04:41 GMT06 August 2021
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    The French government indicated Thursday that it will be returning three paintings to the heirs of renowned Jewish gallery owner René Gimpel, whose prized works were looted during World War II by Nazi officers.

    The three works at the center of the theft were painted between 1907 and 1910 by Fauvist painter Andre Derain and were acquired by Gimpel in Paris during the sale of art dealer Daniel-Henry Kahnweiler’s collection in 1921. Gimpel had galleries in Paris, London and New York.

    At present, the paintings are housed at two French institutions - two are at the Modern Art Museum in Troyes, and the third is located at the Cantini Museum in Marseille. Though the paintings have been renamed throughout the years, they are currently known as “Paysage à Cassis,” “La Chapelle-sous-Crécy” and “Pinède à Cassis,” ARTnews reported.

    The French state’s decision came as a result of an appeals court ruling on Wednesday in Paris that overturned a prior decision by a lower court that the government did not have to return the works. The lower court previously ruled that there were a variety of uncertainties regarding the canvas paintings, such as differing names and the lining of the works, that brought into question the claim by Gimpel’s heirs.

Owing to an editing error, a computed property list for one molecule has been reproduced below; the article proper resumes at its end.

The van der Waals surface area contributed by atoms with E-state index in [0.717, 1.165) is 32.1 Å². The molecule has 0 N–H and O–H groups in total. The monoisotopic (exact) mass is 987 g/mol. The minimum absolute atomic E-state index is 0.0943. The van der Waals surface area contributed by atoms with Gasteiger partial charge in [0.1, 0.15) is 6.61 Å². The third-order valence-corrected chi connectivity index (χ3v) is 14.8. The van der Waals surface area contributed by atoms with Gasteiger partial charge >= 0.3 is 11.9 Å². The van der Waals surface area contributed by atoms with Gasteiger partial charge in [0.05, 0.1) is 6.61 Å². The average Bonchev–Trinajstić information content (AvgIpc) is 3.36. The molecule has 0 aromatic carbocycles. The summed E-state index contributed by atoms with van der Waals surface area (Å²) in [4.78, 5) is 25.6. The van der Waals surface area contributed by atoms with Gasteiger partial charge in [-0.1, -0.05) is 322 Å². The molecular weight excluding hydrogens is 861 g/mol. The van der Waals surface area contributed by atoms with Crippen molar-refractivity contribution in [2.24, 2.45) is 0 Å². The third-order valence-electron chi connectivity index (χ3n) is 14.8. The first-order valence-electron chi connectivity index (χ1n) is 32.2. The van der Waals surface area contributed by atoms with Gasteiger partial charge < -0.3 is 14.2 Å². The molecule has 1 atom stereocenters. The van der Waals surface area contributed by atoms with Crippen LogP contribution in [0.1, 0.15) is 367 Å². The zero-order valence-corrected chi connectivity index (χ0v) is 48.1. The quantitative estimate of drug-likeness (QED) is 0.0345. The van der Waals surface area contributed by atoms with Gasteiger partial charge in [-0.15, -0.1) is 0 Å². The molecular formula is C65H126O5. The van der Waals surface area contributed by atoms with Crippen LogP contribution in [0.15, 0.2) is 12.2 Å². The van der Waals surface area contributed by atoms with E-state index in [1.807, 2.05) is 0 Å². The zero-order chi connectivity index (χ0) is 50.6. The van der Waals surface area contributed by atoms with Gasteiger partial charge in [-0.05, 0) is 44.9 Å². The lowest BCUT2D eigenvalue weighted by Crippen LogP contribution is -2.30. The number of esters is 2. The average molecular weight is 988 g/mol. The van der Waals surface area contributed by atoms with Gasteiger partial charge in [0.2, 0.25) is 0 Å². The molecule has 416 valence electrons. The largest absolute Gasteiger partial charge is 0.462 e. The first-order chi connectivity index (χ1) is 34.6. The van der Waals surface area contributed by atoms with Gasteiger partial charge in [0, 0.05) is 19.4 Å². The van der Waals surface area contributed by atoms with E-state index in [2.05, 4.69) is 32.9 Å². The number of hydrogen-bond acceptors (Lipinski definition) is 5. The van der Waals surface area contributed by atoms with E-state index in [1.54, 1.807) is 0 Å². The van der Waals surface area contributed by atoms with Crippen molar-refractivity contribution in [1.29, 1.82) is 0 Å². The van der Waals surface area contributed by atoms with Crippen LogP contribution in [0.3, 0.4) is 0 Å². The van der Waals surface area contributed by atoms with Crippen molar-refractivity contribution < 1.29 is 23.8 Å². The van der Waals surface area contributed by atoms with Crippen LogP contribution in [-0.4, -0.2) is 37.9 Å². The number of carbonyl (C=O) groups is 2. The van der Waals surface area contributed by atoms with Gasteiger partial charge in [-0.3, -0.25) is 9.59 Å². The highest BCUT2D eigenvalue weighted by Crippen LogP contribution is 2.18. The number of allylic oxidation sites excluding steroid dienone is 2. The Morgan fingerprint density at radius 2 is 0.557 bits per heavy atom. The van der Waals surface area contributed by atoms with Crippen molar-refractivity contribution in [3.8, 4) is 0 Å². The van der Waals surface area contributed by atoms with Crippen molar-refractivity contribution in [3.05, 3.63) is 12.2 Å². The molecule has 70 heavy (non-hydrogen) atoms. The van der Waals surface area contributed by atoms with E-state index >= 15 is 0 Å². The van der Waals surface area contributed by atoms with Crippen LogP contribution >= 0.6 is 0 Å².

However, upon review of the evidence, the appeals court ultimately wrote in its ruling that there are “precise, serious and concordant indications” that the paintings were indeed looted and “whose sale is null.”

    Corinne Hershkovitch, a lawyer for Gimpel’s heirs, told reporters that the outcome was “great” and that the team is “very happy to be recognized.” Hershkovitch had previously indicated that the names and fits of the paintings failed to match the ledger from the 1921 sale because Gimpel renamed them for marketing purposes and simply relined the works.

    Nearly a year after the German invasion of Poland, Gimpel, who would eventually become a member of the French Resistance, fled Paris for the French Riviera in October 1940, according to French daily Le Figaro. He was later arrested in 1944, at which time many of the works in his collection were confiscated.

    Gimpel was eventually deported to the Neuengamme Nazi concentration camp in northern Germany. He died in January 1945, a few months before the end of the war.

    Although Gimpel’s heirs claimed a win with the Paris court’s ruling, their fight is not yet over, as they are still attempting to recover other works from his collection.


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    France, paintings, painting, Nazi, Nazis, looting, World War II, Second World War
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